More than a hundred people have signed an online petition against 50 Cent’s proposed documentary on the convicted internet fraudster, Ramon Olorunwa Abbas, popularly known as Hushpuppi.
Prior to the sentencing of Nigerian fraudster, Hushpuppi on November 7, 2022 to 11 years and three months in prison in the United States for money laundering, American rapper and businessman, 50 Cent took to his social media to announce his intention of making a television series inspired by Hushpuppi.
“For my scammers, I gotta do this one, Hushpuppi series coming soon!” he had written while sharing a photo of Hushpuppi.
This announcement sparked up reactions with people negating the rapper’s intention, and stating that the project will only glorify cybercrime. This led to a petition for the upcoming TV series to be stopped.
However, the petition’s creator, Samuel Effiong raised a petition expressing his disappointment at the rapper for attempting to glamourise cybercrime and paint Nigeria’s battered image with the proposed movie.
Giving his reason for staring a petition, Effiong wrote, “I am disappointed by 50 Cent’s recent announcement about a planned movie series on Ramon Olorunwa Abbas also known as Hushpuppi, a convicted felon currently serving 11 years in a maximum security prison in the U.S over cybercrime or “yahoo yahoo” as it is popularly called in Nigeria,” it reads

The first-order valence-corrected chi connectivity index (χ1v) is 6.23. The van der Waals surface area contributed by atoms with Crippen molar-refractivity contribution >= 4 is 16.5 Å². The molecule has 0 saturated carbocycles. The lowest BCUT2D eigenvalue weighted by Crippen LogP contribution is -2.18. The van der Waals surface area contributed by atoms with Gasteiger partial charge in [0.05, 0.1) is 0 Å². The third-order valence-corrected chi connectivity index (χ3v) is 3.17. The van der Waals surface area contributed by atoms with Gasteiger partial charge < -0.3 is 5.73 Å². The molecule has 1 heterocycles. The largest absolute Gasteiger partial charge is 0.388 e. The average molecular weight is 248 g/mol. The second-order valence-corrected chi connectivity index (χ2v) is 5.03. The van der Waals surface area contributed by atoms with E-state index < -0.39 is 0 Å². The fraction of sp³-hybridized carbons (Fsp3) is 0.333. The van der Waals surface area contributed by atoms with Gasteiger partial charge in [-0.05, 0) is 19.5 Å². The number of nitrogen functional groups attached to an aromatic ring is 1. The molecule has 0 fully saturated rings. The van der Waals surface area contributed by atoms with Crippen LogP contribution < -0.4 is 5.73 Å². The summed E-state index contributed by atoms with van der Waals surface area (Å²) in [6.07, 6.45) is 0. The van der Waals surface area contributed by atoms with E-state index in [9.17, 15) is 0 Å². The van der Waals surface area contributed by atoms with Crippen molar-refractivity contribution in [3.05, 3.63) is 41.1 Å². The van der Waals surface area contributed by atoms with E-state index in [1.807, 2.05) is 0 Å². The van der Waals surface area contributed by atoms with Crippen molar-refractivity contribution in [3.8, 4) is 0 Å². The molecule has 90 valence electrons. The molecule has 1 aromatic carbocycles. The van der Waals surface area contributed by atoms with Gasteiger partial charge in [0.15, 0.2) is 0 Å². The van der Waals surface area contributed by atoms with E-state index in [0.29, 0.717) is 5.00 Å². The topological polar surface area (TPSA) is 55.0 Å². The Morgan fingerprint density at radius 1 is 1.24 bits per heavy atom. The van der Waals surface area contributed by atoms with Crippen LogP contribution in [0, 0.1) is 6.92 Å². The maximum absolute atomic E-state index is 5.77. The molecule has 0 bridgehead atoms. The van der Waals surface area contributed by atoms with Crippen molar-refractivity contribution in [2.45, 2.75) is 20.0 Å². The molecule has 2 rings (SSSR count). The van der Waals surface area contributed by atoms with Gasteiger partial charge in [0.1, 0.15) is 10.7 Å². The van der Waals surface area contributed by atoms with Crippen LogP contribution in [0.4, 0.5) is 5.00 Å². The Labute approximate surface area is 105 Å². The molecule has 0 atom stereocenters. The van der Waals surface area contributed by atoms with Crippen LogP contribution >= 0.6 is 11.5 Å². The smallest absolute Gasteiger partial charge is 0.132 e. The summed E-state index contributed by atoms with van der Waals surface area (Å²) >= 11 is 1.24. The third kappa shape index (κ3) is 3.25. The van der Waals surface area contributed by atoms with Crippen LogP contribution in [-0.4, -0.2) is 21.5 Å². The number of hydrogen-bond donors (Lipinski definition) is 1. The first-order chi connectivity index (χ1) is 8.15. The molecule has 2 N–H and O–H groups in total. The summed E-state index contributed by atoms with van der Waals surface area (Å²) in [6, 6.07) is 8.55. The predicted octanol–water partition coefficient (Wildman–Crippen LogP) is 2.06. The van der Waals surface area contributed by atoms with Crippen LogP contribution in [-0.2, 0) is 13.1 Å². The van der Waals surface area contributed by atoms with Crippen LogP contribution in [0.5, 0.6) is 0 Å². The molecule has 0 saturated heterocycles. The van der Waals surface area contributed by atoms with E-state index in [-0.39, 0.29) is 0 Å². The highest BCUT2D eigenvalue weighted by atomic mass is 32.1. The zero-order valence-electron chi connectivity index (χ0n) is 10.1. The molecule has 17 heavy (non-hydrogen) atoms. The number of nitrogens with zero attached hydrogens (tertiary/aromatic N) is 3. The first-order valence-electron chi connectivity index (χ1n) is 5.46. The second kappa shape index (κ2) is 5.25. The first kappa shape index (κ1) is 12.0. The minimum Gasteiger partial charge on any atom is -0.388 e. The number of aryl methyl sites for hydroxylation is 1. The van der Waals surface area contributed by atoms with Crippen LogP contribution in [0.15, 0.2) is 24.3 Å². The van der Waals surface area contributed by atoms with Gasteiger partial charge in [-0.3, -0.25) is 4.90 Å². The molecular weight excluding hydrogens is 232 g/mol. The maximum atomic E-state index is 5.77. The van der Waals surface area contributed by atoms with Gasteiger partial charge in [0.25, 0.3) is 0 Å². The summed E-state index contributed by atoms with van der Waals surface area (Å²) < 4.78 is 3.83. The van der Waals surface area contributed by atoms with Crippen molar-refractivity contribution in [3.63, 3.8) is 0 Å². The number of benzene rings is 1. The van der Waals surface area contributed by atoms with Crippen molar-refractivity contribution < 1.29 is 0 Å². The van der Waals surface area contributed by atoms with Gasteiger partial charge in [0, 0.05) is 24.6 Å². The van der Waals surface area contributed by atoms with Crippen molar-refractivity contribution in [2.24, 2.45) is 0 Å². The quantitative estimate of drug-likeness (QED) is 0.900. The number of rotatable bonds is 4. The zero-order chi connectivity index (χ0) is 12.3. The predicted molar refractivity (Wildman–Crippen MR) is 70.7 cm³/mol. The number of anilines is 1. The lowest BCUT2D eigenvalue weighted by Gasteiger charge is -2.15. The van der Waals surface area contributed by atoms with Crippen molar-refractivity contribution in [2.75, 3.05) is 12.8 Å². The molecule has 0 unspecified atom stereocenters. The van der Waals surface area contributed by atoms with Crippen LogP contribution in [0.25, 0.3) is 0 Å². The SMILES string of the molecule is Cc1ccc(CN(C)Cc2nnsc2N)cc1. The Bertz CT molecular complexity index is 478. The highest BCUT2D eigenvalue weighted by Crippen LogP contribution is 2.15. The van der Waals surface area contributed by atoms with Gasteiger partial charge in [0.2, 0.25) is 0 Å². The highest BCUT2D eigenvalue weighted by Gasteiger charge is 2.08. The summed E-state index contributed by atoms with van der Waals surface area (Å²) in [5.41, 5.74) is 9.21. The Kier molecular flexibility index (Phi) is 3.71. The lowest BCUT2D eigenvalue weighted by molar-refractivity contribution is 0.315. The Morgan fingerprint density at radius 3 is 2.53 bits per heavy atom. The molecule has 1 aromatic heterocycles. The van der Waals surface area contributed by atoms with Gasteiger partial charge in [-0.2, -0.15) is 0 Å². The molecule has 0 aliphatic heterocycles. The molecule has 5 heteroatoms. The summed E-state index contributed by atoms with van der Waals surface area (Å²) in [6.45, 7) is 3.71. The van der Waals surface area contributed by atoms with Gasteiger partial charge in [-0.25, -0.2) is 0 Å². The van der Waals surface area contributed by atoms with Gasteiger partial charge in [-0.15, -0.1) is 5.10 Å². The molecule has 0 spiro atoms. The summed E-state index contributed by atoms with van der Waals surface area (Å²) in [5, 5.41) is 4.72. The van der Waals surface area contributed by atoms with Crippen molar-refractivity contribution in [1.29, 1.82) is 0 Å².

“This proposed series will further tank Nigeria’s battered image as it will reinforce stereotypes about all Nigerians being scammers.
He added, “Furthermore, this plan would not only make Hushpuppi rich, as he would have to be paid for rights, but it would also encourage and glamourise cybercrime. This has to be stopped. Join me to call on 50Cent to stop the Hushpuppi series.”
Meanwhile, about 105 people have signed the petition, which started about six days ago at the time of filing this report. 50 Cents would not be the first to consider making a movie off Hushpuppi’s brush with global law enforcement.
In 2021, Will Packer Productions, a US company, and EbonyLife Studios, owned by Nigeria’s Mo Abudu, acquired rights to produce a film based on Bloomberg’s article about the self-confessed international fraudster.